SACRAMENTO — The state's largest owner of private timberland is dramatically reducing the amount of Sierra Nevada acreage it plans to clear-cut over the next century, officials announced Thursday.
Executives at Sierra Pacific Industries said they will scale back clear-cuts by 70% in response to pressure from residents near its vast logging holdings, scattered from Yosemite to the Oregon border.
Although the sharp change in logging practices could help wildlife, company officials said they are shifting tactics mostly because of aesthetic concerns of neighbors.
"There's a lot of good thinking people who don't like the look of a clear-cut," said Red Emmerson, owner of the Redding-based timber company. "We just want to be good neighbors. That's the reason for making this concession."
Environmentalists, however, were critical.
"What they've come up with is pretty much just window dressing," said Warren Alford, a Sierra Club conservationist. "The real problem with the forest isn't just the aesthetics, it's this dramatic fragmentation. It's affecting a number of species facing extinction."
One of the nation's largest private landowners, Sierra Pacific owns more than 1.5 million acres of California forest, an area bigger than Delaware. In recent years, the company dramatically boosted the amount of timberland it planned to harvest with clear-cutting, which entails chopping down virtually every tree on timber tracts as large as 40 acres.
Before its announcement Thursday, the company was expected to use clear-cuts on about 800,000 acres. Under the new policy, Sierra Pacific probably will clear-cut about 240,000 acres.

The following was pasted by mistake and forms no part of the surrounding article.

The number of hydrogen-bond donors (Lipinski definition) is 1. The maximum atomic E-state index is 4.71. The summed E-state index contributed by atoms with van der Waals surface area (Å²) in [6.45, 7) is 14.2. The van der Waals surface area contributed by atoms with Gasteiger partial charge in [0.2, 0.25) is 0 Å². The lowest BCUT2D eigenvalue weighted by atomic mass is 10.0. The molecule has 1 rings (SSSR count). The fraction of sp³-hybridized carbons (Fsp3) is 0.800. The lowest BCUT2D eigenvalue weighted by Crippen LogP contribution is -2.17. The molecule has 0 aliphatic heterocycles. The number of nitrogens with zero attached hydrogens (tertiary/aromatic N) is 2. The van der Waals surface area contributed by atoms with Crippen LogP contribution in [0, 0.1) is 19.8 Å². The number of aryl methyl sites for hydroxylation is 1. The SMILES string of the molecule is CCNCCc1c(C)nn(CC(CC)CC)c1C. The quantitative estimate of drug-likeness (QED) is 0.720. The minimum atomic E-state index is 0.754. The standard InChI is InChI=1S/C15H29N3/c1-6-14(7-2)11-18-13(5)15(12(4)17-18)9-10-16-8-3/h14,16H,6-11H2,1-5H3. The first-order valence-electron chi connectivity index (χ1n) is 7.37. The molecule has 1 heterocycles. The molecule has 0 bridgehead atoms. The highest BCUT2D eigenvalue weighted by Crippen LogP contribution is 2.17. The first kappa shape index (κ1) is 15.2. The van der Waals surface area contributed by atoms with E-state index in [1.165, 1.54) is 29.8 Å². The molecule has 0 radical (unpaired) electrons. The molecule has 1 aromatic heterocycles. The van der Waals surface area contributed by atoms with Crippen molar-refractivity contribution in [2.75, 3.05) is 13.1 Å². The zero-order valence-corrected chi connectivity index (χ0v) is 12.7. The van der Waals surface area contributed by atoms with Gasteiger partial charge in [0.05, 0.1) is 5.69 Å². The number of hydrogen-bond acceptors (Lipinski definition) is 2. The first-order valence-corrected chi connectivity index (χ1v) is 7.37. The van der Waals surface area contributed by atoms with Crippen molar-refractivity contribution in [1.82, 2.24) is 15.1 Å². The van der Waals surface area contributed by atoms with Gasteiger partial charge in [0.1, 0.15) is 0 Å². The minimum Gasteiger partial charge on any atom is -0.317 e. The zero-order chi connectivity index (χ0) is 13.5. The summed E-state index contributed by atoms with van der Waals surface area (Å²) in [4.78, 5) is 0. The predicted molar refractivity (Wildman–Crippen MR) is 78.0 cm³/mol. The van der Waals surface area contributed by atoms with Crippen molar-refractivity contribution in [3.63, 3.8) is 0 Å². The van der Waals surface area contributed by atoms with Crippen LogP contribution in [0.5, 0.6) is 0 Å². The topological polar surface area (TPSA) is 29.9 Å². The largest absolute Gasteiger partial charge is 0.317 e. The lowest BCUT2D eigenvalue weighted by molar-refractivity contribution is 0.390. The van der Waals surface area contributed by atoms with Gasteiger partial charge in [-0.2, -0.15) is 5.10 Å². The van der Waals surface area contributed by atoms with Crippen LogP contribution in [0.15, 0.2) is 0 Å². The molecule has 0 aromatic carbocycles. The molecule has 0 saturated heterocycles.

Instead of clear-cuts, the company plans to largely use a selective logging technique that leaves either clumps of trees or individual conifers dispersed across the logged turf, usually about four to eight an acre.
Oaks and a few larger trees would be spared to reduce the visual blight while still allowing enough light onto the forest floor to allow growth of the next generation of commercial wood.
The new policy, company officials said, will be applied most aggressively along public roads, scenic areas and in some cases more remote swaths of timber.
Where clear-cutting does occur, they said, care will be taken to leave "fuzzy" edges and contours to minimize the harsh appearance at the edge of the remaining forest.
Company officials expect to absorb a hit to their bottom line, with each acre yielding up to 15% less board feet of lumber.
"Our biggest question is how much growth do we lose," said Tom Nelson, the company's forest policy director.
In recent years, the privately held company has come under withering criticism over clear-cuts from elected leaders and residents in several Sierra counties. Although timber once dominated the Sierra economy, tourism is a leading fiscal engine--and forest beauty a prime concern.
The company's clear-cuts in Calaveras County along a scenic highway and astride a reservoir used for drinking water caused an uproar. Last year, Sierra Pacific halted operations there and launched a review of its cutting practices.
Farther north in Nevada County, a pack of activists known as the Yuba Nation bedeviled the company, using acts of civil disobedience in hopes of thwarting logging along the Middle Fork of the Yuba River.
The company's longtime foes suggested that the tactical shift won't leave enough big trees to ensure any chance for natural regeneration of the forest. In effect, the woods would remain virtual tree farms, just as they had with clear-cuts, they said.
"This is a PR stunt by Sierra Pacific," said Brian Vincent, a spokesman for American Lands Alliance. "They're essentially repackaging clear-cuts and calling them a different name."
Under the plan, the company could leave only an acre of trees unscathed on a typical 20-acre tract, Vincent said. "It looks like a clear-cut, it acts like a clear-cut, it still is a clear-cut."
Kathy Bailey, the Sierra Club's California forestry director, suggested the company simply hopes to ease the growing public scrutiny of its logging operations.
"They just want to be left alone," Bailey said. "They would like to go back to the days when their plans raced through blind."
State forestry officials, who pass muster on timber-cutting operations on California's private lands, vowed to closely review the company's ongoing operations to ensure that the environment is protected.
Andrea Tuttle, state forestry director, said Sierra Pacific's voluntary shift "will greatly reduce the visual impact that was contemplated for the state."